Why I Write For Kids (Reason #4)
Okay, I'll confess my least noble motive: writing books for kids can provide a bit of glam and glitz. Yes, my fellow desperate housewives, the writing life is studded with moments that brighten the midlife doldrums. Join me for 24 hours of fun at the American Library Association Convention in New Orleans (where you proudly join 18,000 other attendees in the city's first major post-Katrina Convention) ...
You arrive at the Loews Hotel and discover that Random House has reserved a king deluxe suite for you on the fifteenth floor with a stunning view of the river. You shower and change into the birthday-splurge outfit presented by your stylish mother-in-law with writing appearances in mind.Now you're back in the Massachusetts suburbs confronting an empty fridge and mounds of laundry. But -- ah! You've had your glittery 24 hours, your next story is waiting to be written, and there's really no place like ... the fire escape. It's good to be home.
You walk to the Morial Convention Center and (finally) find the room assigned to your "Books Between Cultures" program. Fighting nerves, you deliver your presentation to a kind-faced audience, bolstered by the undeniable fact that you are wearing fantastic footwear (from same mother-in-law who understands your immigrant-ish inability to spend huge sums of money on shoes).
Relieved that your program is done, you trot off to a cocktail party hosted by Random House at the Louisiana Children's Museum. Upon arrival, you and other authors and illustrators are pinned with red roses and told to mingle with bunches of lovely librarians. Gladly, you do, pausing only to sample crab cakes, coconut shrimp, and stuffed mushrooms. You meet literary luminaries and feel like a star yourself, even though most guests peer at your rose and nametag with a blank look (exceptions include fellow blogger Fuse No. 8, who shyly returns your impulsive hug).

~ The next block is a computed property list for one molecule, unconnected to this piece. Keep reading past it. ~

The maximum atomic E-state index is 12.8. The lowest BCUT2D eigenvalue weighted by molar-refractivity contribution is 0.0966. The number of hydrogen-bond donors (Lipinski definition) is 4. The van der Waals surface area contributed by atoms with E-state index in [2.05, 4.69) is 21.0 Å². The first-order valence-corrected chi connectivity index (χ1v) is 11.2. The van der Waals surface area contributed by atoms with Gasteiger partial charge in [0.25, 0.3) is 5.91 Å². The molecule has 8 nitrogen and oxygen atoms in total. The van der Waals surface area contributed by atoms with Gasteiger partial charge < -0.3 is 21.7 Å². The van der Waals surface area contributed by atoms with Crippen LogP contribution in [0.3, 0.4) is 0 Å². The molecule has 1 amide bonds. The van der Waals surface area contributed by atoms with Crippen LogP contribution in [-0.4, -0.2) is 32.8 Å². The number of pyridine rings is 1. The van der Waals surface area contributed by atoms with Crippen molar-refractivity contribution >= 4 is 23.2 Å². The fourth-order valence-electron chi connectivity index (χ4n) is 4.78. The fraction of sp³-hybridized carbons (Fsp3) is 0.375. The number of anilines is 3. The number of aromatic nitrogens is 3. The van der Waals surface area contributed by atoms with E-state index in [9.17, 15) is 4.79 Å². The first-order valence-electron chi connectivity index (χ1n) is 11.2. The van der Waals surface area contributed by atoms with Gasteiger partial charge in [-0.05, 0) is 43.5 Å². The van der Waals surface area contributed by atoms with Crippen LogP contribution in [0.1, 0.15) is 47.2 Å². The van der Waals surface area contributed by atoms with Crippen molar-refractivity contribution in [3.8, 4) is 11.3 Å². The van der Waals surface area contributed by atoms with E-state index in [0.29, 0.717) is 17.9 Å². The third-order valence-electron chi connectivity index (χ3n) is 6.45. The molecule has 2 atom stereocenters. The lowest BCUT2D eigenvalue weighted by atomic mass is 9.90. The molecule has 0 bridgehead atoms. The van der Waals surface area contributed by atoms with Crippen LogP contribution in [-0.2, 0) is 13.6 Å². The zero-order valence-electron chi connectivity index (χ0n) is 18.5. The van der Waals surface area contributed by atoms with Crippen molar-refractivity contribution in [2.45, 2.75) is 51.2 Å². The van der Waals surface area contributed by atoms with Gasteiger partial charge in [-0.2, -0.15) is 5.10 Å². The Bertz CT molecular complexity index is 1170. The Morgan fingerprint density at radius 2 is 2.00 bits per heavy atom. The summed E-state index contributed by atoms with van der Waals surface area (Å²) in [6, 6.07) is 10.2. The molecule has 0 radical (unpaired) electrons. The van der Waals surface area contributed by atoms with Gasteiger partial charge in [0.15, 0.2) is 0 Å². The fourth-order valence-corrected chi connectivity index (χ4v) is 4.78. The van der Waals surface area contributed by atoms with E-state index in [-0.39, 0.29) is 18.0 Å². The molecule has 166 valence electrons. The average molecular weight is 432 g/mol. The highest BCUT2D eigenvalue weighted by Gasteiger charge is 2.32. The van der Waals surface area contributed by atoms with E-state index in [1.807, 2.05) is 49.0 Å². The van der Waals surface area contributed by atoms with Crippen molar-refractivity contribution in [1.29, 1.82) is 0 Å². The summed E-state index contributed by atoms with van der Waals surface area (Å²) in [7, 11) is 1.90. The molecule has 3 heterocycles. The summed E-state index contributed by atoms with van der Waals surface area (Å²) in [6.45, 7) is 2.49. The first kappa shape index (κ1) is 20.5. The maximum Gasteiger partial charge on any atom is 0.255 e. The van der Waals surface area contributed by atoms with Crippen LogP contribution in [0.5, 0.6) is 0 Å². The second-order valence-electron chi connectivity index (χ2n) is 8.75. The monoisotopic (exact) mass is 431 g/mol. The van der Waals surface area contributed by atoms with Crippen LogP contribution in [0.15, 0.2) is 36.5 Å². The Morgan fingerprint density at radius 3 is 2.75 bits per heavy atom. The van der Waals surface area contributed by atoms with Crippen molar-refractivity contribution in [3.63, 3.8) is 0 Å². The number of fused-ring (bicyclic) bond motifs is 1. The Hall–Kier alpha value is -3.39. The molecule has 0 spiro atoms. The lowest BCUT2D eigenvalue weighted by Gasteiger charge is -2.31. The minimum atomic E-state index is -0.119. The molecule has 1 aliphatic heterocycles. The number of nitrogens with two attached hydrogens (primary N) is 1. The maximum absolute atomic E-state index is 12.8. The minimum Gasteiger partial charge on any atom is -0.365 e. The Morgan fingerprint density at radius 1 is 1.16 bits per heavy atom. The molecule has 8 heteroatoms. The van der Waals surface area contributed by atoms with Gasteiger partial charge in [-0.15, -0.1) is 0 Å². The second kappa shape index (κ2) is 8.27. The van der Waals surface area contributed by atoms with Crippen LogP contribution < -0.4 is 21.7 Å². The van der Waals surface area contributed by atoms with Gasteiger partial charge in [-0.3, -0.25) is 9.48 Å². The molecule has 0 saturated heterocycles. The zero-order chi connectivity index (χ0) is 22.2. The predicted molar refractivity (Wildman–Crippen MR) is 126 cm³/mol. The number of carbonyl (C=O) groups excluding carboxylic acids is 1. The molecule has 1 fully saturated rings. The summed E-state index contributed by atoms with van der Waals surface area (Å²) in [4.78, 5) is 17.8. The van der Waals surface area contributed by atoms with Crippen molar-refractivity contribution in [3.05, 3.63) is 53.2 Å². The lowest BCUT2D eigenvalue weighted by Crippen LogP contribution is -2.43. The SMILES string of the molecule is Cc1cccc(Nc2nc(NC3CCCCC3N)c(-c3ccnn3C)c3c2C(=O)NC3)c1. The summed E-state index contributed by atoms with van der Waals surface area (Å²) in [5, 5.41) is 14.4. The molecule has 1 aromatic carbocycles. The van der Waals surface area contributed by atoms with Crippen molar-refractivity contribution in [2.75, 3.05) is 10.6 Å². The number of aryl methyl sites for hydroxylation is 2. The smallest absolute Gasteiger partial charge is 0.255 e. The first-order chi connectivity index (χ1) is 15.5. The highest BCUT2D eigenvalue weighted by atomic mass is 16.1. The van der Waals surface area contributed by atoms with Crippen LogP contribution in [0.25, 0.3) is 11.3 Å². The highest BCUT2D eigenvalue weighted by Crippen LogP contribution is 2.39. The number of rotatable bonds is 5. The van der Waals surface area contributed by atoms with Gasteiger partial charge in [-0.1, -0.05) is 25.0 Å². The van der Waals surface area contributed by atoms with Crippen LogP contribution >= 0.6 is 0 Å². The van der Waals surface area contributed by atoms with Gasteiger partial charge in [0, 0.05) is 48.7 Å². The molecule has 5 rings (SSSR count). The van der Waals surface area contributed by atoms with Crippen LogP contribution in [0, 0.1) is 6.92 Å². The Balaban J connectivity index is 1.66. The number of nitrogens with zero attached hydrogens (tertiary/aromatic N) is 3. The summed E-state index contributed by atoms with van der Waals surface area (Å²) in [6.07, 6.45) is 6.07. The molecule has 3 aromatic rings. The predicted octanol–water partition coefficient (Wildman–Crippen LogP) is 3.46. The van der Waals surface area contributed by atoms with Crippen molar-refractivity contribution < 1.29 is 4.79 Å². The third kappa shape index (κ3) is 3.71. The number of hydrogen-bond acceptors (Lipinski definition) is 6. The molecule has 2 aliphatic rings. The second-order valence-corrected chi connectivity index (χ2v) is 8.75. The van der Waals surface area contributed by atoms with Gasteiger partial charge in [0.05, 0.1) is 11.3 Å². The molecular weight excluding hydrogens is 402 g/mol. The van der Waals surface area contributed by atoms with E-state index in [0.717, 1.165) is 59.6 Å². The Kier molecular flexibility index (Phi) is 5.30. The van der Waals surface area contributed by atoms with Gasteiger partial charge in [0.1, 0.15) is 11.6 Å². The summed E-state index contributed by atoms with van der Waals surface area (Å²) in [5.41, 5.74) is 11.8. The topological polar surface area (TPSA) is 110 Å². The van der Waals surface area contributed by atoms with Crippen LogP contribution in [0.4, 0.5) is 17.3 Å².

Next, Charlesbridge is hosting dinner for their authors and illustrators at the Palace Cafe on Canal Street, where you feast on Mahi Mahi with stone-ground grits and raspberry crumble, also stealing a bite of editor Judy O'Malley's dark chocolate extravaganza. You chat and laugh and talk books until almost midnight, when you finally head back to your hotel.
Sunday begins with more food -- munching on eggs and toast in your room while clad in the spotlessly white bathrobe provided by the hotel. Back at the Convention Center (now wearing a travel-friendly Indian-ish dress you bought in Tanzania at 1/100th of the price your mother-in-law paid for the other outfit), you sign books and banter at the Little Brown and Random House booths. Finally, you sprint around the enormous exhibit floor, pick out a few graphic novel freebies for your teenagers, and race to catch your flight.